Nathaniel F

Nathaniel is a history enthusiast and firearms hobbyist whose primary interest lies in military small arms technological developments beginning with the smokeless powder era. In addition to contributing to The Firearm Blog, he runs 196,800 Revolutions Per Minute, a blog devoted to modern small arms design and theory. He is also the author of the original web serial Heartblood, which is being updated and edited regularly. He can be reached via email at


  • Count_Iblis

    In the end it won’t be the best pistol that is selected, but the one who’s company has sufficiently greased the right politicians.

    • USMC03Vet

      nah, it’s going to be logistics based just like all other small arms decisions by the military.

      • Billy Jack

        So, the one who bribed the most Pentagon brass, politicians and has enough factory floorspace?

      • Count_Iblis

        Hahaha, it what world, fantasy land??

        • USMC03Vet

          M9 and M16 are two big logistic decisions, but I don’t want to interrupt your fantasy land.

    • DAN V.

      Who says the general is immune from that? You know that a lot of big companies are waiting to bribe one instead of many.

    • Zebra Dun

      A wise man.

  • Goody

    Given MHS requirements (from what I remember, must be able to feed JHP, must have modular grip & rail) what would you pick?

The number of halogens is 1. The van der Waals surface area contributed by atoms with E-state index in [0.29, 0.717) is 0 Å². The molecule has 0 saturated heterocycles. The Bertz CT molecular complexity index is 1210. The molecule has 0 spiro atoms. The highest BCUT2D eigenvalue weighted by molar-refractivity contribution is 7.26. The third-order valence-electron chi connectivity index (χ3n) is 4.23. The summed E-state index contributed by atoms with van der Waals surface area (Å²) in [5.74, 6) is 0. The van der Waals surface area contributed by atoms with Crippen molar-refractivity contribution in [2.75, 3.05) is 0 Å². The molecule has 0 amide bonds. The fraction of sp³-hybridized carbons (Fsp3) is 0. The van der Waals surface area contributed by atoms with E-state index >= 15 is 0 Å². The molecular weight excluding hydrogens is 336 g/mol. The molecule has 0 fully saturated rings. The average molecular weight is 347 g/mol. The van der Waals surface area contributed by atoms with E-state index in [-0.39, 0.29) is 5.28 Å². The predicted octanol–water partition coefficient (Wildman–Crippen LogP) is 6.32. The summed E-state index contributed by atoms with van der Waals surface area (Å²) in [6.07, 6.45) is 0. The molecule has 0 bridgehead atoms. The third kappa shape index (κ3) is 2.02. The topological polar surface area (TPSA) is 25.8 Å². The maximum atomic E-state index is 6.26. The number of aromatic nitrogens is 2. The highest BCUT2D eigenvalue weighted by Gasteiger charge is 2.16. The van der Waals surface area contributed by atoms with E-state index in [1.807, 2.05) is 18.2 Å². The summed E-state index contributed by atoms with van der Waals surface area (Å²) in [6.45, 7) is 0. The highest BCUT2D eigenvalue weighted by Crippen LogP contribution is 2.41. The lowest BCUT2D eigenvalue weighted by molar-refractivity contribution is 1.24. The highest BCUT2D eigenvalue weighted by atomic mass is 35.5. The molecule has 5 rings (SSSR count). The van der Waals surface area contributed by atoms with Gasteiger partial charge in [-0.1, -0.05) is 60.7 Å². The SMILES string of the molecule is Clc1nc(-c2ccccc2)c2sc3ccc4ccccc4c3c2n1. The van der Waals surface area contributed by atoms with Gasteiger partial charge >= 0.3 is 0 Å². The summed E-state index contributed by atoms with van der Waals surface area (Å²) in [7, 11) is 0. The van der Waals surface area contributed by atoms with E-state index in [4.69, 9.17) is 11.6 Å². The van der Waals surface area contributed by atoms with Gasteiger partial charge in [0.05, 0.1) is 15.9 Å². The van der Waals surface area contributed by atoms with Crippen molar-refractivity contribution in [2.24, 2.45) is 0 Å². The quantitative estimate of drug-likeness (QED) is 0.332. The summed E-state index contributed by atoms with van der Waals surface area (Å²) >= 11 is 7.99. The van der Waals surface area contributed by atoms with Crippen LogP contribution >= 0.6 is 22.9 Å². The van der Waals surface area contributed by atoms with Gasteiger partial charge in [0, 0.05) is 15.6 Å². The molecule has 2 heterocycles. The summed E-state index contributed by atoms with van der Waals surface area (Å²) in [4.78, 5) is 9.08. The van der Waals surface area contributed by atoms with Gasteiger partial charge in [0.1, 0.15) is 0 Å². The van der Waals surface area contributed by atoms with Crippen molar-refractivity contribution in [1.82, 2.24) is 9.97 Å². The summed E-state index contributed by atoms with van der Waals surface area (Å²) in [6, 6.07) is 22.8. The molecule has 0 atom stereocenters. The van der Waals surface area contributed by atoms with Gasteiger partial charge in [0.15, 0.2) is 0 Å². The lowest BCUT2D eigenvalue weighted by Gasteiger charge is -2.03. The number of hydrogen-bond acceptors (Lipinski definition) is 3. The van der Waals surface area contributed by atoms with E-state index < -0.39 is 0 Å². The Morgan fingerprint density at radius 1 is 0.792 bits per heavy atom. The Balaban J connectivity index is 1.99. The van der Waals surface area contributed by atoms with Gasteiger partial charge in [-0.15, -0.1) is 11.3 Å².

I’d look at a p-07, but detonics looks alright too.

    • My answers would all be tediously boring. Glock, SIG, FN, Walther, S&W, HK.

      I have a weird itch where I feel like the Army should throw HK a bone and buy the P30, maybe because they developed the HK45 specifically for JCP?

      I dunno, it’s a good performing handgun, but really any of those brands would suit the Army just fine.

      • CommonSense23

        The most boring answer is the Glock 19. It’s a pistol everyone can use. It can run 9mm hollowpoints. It’s cheap. It’s light and reliable. It fills both a full-size and compact depending on the mag. And it’s proven. There is a reason it’s the most common pistol in Socom.

      • John

        Sig! I just love that first DA pull that says “are you SURE you want to shoot this thing?” …the second SA pull says “yea I do and and many more times”. Safety first and a quick second tap just to be sure.

        • Except of SIG’s current lineup they’d be most likely to adopt the P320, which is striker-fired.

        • Bob

          Gun shouldn’t leave the holster unless the answer to that question is “YES”.

          • John

            Well, Bob, yes and no. We are constantly reading of police officers shooting people they “thought” had a gun but it turned out to be a cell phone, candy, a book, their hands, their coat, nothing, etc. So, while I agree, NEVER PUT YOUR FINGER ON TRIGGER UNTIL YOU ARE READY TO SHOOT, that doesn’t always work in today’s poorly trained world. If you need to concentrate just a bit more to get that first shot off it means that first shot requires more concentration…and that’s a good thing.

      • Bill

        In all likelihood, excepting specops or .mil LE, a S&W Model 10 would probably suffice, given the general role of the handgun in the military.

    • Gregory Markle

      The P-07 is a great pistol, as is the P-09, and they’d be more than adequate for military service. I’d love to see them adopted, if only to see the wealth of aftermarket support and significantly lower magazine prices I’d enjoy!

      • If the military ever adopted a Czech gun I’d be extremely surprised.